Satire is always in flux, but never has exaggerated comedy felt more tired than living in a time when absurdity feels unbearably tame compared to the reality of the modern world. Yet, here comes Adam McKay to re-litigate what may as well be ancient history and summon a nation’s hibernating rage to unleash on the last few decades of political boondoggles and particularly one of our pre-eminent boogeyman: Dick Cheney.
McKay has long since pivoted to more explicitly important and political work, but he was once one of our great soothsayers about men in arrested development. His maximalist eulogy for America/primer for mid-aughts housing crisis, The Big Short, didn’t feel like a step backward but an overeager step sideways preparing for a new filmmaker to emerge. But even the most lopsided, clumsy, painfully “relevant” art pales in comparison to Vice, a film so lethargically glib that it may finally be the Holy Grail to unite both sides of the political aisle.
To be fair to McKay, it’s not that The Big Short didn’t offer some glimpse of this powder keg cynicism. This is after all the same man who–at his most prurient–delighted in explaining obtuse housing market jargon with recognizable actors taking bubble baths. But that film had zip, and even if it couldn’t help talking down to its audience; it rarely felt like a broadside screed.
Vice, on the other hand, is slathered from head to toe in its seriousness. It could be accurately described as anti-comedy if that moniker didn’t connote some level of wit or self-awareness. As purely a subjective recounting of history, the film does an okay job in showcasing the rise and fall of Dick Cheney (Christian Bale at his most clinical) from a small town creep to puppeteer for the most powerful office in the world. McKay, the sole writer, paints Dick as a consummate yes man, a dedicated and cutthroat stooge who hitched to the right wagon with Donald Rumsfeld (Steve Carrell) and rode it all the way to multiple cabinet positions.
Impersonating the boorish defense secretary, Carrell’s performance isn’t exactly delicate, but he comes the closest to evoking something approaching traditional pathos despite his general repulsiveness. The personal interactions between Rumsfeld and Cheney also offer a brief respite from the obtrusive visual metaphors and single entendres of their actions. Rarely is this abrasive approach more grating than an early scene where a still green Cheney asks Rumsfeld, “What do we believe in,” only to have Rumsfeld respond with an extended wheezing laugh. It’s supposed to be a chilling moment, but it’s a tidy encapsulation of the film’s larger failings–there’s nothing to be gained from this type of scene.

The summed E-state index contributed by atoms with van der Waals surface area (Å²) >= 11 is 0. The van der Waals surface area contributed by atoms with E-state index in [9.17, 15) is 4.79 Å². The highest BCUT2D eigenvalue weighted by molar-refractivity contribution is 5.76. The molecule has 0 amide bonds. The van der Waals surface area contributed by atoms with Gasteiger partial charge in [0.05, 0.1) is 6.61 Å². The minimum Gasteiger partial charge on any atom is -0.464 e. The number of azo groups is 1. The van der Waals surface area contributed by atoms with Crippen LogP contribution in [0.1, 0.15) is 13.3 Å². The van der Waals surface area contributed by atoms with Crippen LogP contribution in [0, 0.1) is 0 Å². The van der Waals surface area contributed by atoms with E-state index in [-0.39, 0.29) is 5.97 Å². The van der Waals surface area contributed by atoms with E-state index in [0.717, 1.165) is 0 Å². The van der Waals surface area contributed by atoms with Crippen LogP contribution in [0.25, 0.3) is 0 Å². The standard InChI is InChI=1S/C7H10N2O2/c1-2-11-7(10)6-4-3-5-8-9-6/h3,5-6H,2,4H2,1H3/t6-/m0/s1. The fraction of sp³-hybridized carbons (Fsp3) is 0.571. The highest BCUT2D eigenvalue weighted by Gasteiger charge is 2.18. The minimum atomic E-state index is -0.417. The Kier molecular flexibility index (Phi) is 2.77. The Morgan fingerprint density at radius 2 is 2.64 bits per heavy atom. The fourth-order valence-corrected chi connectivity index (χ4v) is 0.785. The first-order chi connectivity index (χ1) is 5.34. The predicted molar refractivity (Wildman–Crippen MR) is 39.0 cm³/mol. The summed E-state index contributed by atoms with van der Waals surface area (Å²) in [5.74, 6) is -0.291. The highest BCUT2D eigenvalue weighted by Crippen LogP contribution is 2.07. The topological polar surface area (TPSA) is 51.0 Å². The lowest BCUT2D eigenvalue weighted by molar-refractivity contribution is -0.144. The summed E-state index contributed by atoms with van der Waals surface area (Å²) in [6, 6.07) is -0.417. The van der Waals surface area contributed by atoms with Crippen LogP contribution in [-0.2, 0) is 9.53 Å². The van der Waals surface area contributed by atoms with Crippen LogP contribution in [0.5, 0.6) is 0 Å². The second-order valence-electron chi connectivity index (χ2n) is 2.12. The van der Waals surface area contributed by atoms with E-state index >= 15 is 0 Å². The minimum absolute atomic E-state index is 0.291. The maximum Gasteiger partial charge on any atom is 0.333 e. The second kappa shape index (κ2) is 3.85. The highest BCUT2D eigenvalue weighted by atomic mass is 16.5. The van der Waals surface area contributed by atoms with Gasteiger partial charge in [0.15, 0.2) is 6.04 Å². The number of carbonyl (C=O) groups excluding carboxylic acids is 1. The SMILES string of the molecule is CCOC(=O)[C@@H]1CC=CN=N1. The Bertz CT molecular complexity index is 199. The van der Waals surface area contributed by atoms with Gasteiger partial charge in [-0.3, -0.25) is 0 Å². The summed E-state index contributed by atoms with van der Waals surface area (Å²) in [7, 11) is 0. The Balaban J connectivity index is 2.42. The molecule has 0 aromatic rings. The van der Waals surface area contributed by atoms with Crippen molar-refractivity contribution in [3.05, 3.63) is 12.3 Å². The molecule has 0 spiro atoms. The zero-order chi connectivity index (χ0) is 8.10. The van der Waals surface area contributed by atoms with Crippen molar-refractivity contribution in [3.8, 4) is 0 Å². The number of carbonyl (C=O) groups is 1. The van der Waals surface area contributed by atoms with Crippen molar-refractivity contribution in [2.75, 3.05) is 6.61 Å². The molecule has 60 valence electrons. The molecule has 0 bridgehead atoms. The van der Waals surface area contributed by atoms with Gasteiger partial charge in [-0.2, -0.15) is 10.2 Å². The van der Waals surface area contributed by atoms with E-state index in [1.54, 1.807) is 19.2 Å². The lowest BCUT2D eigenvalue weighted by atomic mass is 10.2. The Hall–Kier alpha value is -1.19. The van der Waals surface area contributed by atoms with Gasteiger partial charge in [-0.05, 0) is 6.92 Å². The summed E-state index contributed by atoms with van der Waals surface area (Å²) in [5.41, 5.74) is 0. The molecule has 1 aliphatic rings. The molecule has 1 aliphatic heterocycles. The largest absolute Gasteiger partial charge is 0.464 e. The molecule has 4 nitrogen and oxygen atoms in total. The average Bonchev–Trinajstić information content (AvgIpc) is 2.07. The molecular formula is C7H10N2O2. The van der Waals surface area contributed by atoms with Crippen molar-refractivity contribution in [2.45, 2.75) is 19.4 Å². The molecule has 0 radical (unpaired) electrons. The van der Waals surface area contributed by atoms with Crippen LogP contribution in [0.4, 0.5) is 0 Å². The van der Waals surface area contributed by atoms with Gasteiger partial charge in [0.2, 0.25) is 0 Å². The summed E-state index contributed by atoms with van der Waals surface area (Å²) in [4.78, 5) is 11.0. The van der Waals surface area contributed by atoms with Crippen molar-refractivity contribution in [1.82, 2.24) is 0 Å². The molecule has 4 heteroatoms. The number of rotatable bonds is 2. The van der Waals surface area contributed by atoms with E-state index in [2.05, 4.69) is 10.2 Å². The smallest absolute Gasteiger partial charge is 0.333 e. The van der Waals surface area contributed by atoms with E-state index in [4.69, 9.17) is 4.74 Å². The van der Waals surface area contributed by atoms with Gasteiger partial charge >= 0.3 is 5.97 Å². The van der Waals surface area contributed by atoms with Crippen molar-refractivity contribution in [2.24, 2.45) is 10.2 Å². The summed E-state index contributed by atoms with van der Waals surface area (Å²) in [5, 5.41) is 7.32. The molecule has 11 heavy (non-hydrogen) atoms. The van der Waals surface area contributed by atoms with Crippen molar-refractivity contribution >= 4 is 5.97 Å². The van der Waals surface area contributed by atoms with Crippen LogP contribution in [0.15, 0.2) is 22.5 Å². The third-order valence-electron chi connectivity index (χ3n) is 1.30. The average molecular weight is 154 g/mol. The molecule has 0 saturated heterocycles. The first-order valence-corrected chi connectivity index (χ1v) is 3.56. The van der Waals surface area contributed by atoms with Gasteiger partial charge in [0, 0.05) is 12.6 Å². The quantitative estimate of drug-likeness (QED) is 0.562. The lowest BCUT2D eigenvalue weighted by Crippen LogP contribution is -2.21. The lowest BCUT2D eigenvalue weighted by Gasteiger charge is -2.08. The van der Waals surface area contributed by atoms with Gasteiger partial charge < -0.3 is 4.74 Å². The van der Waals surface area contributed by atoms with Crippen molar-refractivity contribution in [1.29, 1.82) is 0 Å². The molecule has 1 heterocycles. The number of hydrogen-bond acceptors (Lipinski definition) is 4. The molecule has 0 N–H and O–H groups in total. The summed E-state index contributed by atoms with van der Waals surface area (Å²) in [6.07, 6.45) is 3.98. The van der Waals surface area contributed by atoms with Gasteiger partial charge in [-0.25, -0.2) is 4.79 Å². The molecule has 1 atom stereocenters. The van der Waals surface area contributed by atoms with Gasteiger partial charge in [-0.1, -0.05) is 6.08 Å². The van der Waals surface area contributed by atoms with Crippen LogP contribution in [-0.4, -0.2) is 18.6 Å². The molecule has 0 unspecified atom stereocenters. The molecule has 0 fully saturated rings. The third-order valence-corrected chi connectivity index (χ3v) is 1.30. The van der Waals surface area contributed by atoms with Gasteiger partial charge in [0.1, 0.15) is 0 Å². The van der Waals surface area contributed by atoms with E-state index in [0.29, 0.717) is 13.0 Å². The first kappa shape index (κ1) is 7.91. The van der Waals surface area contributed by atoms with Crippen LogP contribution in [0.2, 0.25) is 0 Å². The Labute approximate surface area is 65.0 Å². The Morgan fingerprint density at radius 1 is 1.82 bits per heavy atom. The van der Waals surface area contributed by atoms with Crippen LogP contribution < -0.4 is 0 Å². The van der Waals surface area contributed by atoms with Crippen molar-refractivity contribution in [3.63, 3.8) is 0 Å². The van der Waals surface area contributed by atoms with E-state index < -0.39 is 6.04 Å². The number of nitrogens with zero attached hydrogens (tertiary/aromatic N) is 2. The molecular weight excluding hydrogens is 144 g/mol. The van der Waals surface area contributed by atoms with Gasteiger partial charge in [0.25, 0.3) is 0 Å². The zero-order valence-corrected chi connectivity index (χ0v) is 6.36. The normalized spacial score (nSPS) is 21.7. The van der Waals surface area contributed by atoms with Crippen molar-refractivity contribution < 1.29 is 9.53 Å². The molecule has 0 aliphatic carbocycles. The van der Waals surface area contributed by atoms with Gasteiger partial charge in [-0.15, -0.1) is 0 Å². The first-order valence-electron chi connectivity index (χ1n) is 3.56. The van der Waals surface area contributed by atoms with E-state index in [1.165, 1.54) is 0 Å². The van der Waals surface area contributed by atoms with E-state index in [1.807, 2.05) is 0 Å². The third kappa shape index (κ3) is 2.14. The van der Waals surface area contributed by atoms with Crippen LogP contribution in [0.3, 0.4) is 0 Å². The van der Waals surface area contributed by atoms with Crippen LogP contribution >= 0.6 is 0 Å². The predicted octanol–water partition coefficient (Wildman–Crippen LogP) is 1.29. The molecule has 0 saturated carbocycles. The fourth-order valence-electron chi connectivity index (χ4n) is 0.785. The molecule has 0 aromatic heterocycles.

Rumsfeld and Cheney, let alone the rest of the Bush administrations, have long since been raked over the coals by both journalists and the court of public opinion. In that sense, Vice often feels like the ultimate culmination of liberal-leaning art in the ways it imbues these characters with larger than life personifications. No one’s allowed to just be a terrible person, they have to feel legendary and apocryphal as if it’s a manifestation of our own national impotence.
Shot by Greig Fraser, the film looks unmistakably burnished, gleaming with awards bait sheen that’s simultaneously at odds with its occasional nonfiction flourishes and an eerie echo of the film’s identity crisis as a satire and a truth teller. In Fraser’s other work, that visual spectrum has felt intentional with the story the film is telling, but here it only amplifies the dour undercurrent of the proceedings. That level of vanity further extends to the main performances.
Bale is no stranger to transformation and his puffy, bulbous makeup is in line with the film’s approach to reality–exacting replications whose values are refracted through funhouse mirrors. The other principal performances suffer from a comparable airlessness or overt metaphor. As Lynne, Dick’s wife and partner-in-crime, Amy Adams adopts a lived-in ruthlessness making her character a dead ringer for Lady Macbeth–and that’s far before a scene where Lynne recites prose from Macbeth to Dick as a form of foreplay.
Sam Rockwell comes the closest to having a good time, playing one of the most lampooned figures in history, George W. Bush, but even his palpable glee is undercut by the halting, external mannerisms that have become part and parcel with lead performances in modern biopics like Jackie and Darkest Hour.
As was the case with The Big Short, much of Vice positions itself as a gatekeeper of knowledge–the one to lift the wool off the audience’s eyes. This involves plenty of info dumps disguised as slick tangents; some of these have a spark of visual creativity, but most are either crassly obvious–one involving a focus group proves to be the easy nadir by the time it comes back for one last belly flop of a mid-credits stinger–or have an inept kitchen sink approach.
There are glimmers of a formidable filmmaker–one who transitions with ease and without prejudice through various filmmaking styles–but he’s invariably suffocated by the burdens of extra relevance and winking brownie points from his fellow liberals. That may sound like a criticism of McKay’s perspective. It’s not. History has validated the view of these people as one of the major causes of modern ills, but Vice is so concerned with wallowing in the past that it has no idea how to say anything new.
Vice opens on December 25.